Coming to Tucson as an incoming University of Arizona freshman or transfer student means it is safe to say you will most likely not have to deal with your homework getting sucked up by a tornado, your dorm collapsing from a magnitude 8 earthquake or your Uber getting swept away by a tsunami on its way to pick you up.
Aside from excessive heat, Arizonans are typically pretty secure when it comes to natural hazards, but this does not mean safety precautions in the presence of the monsoon season can be ignored.
The Arizona monsoon season typically occurs from July to September when wind patterns change causing greater levels of moisture and more intense rain and thunderstorms. According to the Arizona State University School of Geographical Sciences & Urban Planning, the monsoon is caused by incoming streams of moist air originating south of Arizona, typically from the Pacific Ocean as well as the Gulf of Mexico.
In Arizona, the monsoon is certainly a good thing. The Arizona wildlife, people, plants and economy are all highly reliant on this influx of precipitation. Farmers rely on moisture and precipitation for crops, Arizonans rely on the monsoon for the restocking of precious water resources that tend to be scarce in the region and many animals have adapted to thrive during times of the monsoon season.
“All animals have evolved to be active in certain windows,” Carl Olson, an associate curator for the UA entomology department, explained to High Country News. He also described that the humidity makes excessively hot temperatures in Arizona easier to survive under.
The monsoon season may become more and more valuable as climate change continues to take a toll on Arizona, depleting water resources and drying out plants. Despite the many benefits of the monsoon season, it is also a time where Tucson residents should stay cautious.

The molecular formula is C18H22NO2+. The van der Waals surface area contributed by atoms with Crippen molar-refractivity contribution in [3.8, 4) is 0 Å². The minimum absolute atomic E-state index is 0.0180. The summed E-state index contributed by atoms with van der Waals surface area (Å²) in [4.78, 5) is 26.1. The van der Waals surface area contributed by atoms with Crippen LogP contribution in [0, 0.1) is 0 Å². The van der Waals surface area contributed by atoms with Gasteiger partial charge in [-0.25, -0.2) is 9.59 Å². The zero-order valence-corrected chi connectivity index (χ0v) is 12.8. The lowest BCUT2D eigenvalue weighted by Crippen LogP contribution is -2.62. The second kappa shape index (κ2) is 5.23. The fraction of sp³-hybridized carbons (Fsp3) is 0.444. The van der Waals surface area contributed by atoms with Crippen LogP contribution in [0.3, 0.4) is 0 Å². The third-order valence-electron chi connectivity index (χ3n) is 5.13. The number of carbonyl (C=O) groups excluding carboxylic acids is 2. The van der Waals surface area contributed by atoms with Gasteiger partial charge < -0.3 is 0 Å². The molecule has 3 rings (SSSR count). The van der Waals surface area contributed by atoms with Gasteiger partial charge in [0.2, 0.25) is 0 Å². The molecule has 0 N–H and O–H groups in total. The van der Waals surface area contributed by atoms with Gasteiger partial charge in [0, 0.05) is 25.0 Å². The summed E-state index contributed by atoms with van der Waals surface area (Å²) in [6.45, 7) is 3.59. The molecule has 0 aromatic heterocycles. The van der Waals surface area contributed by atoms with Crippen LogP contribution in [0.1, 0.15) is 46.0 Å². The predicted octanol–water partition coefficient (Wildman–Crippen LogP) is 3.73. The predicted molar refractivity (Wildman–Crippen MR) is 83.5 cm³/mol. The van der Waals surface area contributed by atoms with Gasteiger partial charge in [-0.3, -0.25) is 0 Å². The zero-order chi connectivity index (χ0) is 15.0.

One of the major dangers of monsoon season is flash flooding. In Tucson, there are quite a few areas prone to flash flooding. Some include washes, canyons, low desert areas and even residential and commercial areas.
With the recent wildfires in Southern Arizona, it is quite possible there will be extreme flash flooding during this monsoon season. As the fires continue to burn through vegetation and weaken the soil in high places, the velocity and power of flooding can increase significantly.
According to Ann Youberg, a senior research scientist at the UA specializing in post-wildfire debris-flows, wildfires can cause more water to reach the ground and less water to infiltrate the ground, causing larger, more intense flash floods.
“When you get a high-intensity fire that burns off all the vegetation, you reduce your interception, so more rainwater hits the ground,” Youberg said. “The other thing is, the fire changes the soil such that infiltration is reduced, so the water that normally would’ve gone into the soil can’t get into the soil anymore.”
Lightning and extreme thunderstorms are also concerns during the monsoon season. According to the National Lightning Safety Institute, Arizona was ranked No. 15 in the United States in lightning fatalities from 1990 to 2003.
Additionally, the monsoon can cause severe dust storms. These are typically followed by downbursts, which are the products of thunderstorms. Air rapidly sinks to the ground and then disperses in all directions, fostering strong winds capable of carrying massive amounts of dust.
Even though the monsoon season can endanger people, wildlife and businesses resulting in “tens of millions of dollars of damage each year,” there are plenty of precautions we can take.
The Arizona Emergency Information Network advises that people stay updated on weather reports, avoid “low water crossings,” pull away from the road in the case of dust storms and stay inside during thunderstorms.
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